And Adobe CEO Shantanu Narayen told Mashable around the same time that, “It allows us to provide different offerings in different emerging markets without worrying about gray markets.”
The idea seems to be that if Creative Cloud’s price per month is cheap enough, it will entice most average users to simply pay for full privileges, rather than making a foray into the unreliable and frustrating world of disable activation scripts or serial generators. Even if Creative Cloud only acts as a minor deterrent to pirates it may be enough of a gain to satisfy Adobe for now. And there seems to be the beginning of a more general shift toward thinking about piracy as a demand indicator and sign of consumer enthusiasm rather than a death knell. It’s been years since there was any question that piracy was here to stay, but many industries that would benefit from a new point of view haven’t been able to reframe piracy in a productive way. If Adobe is using Creative Cloud to let go of old battles and test the waters they might actually be pushing cloud suites forward.
More and more developers are taking their work suites and services into the cloud. They’re providing ways for users to work anywhere, from any machine and maybe collaborate more efficiently. Maybe. This model allows software makers to deliver incremental updates more easily and reduce illicit installer distribution. But most users are accustomed to working with what is available locally on their computers and sharing work by transferring documents via email, a local server, or even a thumb drive. How can they break free of those habits, and what do developers need to deliver for people to work better and faster in the cloud?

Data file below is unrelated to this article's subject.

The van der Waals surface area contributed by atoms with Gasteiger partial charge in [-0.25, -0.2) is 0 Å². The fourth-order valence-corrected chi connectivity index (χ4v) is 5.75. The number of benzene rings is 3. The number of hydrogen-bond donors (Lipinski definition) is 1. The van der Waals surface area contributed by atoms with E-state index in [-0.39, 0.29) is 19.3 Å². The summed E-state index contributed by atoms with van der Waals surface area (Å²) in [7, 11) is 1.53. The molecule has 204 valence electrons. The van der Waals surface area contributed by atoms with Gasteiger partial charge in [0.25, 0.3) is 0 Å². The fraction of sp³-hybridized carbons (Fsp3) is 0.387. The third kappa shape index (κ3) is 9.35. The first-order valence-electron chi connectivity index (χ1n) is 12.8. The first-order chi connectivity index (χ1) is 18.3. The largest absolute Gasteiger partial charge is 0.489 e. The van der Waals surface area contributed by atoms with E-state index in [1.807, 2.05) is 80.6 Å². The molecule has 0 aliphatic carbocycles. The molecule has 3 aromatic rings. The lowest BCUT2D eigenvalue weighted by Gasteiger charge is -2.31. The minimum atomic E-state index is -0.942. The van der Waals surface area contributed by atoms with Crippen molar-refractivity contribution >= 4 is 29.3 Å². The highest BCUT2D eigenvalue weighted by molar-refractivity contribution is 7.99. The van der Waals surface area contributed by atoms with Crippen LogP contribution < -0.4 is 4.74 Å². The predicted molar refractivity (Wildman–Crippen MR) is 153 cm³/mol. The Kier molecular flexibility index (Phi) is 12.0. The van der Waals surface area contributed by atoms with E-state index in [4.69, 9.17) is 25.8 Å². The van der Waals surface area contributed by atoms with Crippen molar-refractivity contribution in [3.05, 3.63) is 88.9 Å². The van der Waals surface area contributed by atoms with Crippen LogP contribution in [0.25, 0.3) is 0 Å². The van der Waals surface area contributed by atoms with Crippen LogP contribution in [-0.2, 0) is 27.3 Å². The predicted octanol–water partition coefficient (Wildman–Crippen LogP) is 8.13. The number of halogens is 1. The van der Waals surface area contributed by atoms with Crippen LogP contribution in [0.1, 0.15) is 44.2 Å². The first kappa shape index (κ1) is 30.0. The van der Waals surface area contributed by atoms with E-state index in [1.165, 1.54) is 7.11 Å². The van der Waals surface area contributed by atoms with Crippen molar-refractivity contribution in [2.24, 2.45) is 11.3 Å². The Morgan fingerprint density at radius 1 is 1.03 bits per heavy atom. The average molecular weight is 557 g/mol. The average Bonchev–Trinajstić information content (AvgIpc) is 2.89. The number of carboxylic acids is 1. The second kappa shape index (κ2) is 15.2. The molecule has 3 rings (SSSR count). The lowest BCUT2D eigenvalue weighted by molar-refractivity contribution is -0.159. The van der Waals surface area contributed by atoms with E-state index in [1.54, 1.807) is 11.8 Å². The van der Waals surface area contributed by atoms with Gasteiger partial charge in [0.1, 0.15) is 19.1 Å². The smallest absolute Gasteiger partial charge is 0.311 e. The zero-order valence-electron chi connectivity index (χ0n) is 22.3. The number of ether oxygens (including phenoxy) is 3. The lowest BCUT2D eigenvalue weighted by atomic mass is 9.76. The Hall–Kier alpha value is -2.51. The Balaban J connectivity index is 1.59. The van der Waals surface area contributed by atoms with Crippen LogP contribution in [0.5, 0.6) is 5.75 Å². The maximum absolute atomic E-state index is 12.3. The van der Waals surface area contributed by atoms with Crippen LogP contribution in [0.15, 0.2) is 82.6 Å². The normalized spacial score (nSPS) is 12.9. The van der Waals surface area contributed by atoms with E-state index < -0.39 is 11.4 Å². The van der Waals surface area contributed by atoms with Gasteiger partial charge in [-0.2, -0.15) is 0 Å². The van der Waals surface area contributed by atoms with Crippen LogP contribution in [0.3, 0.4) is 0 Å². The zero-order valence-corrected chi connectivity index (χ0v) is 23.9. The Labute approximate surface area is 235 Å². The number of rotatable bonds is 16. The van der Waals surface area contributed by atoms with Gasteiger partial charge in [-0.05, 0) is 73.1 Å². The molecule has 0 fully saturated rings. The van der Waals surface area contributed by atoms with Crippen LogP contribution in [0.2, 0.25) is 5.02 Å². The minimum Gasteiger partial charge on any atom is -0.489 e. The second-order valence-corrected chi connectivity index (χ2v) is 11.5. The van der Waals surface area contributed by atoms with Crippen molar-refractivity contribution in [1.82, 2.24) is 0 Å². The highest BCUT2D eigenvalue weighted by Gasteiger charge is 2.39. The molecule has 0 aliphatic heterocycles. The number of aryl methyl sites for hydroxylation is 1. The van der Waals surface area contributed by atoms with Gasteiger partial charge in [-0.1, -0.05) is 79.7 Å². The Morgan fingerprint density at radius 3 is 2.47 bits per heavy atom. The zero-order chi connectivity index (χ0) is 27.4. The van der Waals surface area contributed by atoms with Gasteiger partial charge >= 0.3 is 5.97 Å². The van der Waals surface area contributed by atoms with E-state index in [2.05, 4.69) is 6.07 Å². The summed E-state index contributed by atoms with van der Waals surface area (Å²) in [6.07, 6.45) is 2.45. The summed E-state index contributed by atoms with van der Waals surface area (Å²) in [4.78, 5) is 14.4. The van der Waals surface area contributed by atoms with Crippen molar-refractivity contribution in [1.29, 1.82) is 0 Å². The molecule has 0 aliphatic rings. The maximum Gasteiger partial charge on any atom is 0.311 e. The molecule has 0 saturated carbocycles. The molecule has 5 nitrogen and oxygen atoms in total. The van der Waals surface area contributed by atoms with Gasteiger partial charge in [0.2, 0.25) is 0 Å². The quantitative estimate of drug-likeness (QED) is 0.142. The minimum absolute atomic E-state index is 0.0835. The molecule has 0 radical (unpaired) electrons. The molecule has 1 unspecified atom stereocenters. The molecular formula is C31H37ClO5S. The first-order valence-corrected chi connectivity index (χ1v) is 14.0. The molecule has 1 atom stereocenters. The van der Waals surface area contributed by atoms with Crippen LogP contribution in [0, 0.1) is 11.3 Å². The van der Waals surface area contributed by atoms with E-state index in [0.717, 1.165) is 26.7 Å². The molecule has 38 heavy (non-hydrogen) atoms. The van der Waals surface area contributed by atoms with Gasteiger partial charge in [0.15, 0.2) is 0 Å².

June 20, 2013
Microsoft Office isn’t the best suite for everything, but after dominating word processing, spreadsheets, and slide sets for 20 years, it certainly has brand cachet. And when Microsoft introduced the cloud-based Office 365 in October 2010, it was supposed to represent a logical next step in the suite’s evolution. Progress. But in the ensuing 2 and a half years, Office mobile apps have been glaringly missing from the iOS and Android ecosystems. Microsoft seems to have been intentionally keeping them exclusive to Windows Phone and the Surface tablets.
Without deep mobile integration, though, the SkyDrive aspect of Office 365 seems pretty wasted. Cloud syncing doesn’t hurt, but it’s not regularly useful if a user isn’t on multiple devices. And the newly released iOS app has the same functionality as the Windows Phone version. It’s good for minor rewording or typo fixes, but it’s not the place to conjure a document or slide set from scratch. Basically the app iOS users have been waiting for isn’t even that dynamic, and it’s the same build that’s supposed to be drawing users to Windows mobile. The strategy is limited no matter which way you look at it.
Rick Sherlund, an analyst at Nomura Equity Research, noted that Microsoft is probably keeping Office mobile apps from other platforms, specifically the iPad and Android, in an attempt to make Windows mobile devices like the Surface more appealing.
Launching Office Mobile on the iPad could present additional competitive pressure for Windows 8 and Surface. Microsoft may be dragging its feet on Office for the iPad and Android for competitive reasons intended to give Windows 8 and Surface a chance to gain traction. Our view is that this delay is enabling competition for Office to entrench itself on these platforms and Office is a bigger business for Microsoft than Windows, so we see more urgency to preserve and extend the Office franchise cross platform.
With the launch of a more unified iWorks at WWDC last week and Google’s continued improvement to the Drive app, it seems more dangerous than ever for Microsoft to withhold Office from Android and iOS users. People who would normally turn to Office out of habit will seek platform-available alternatives out of necessity and may never come back.
[Image: Flickr user Nathan Oakley]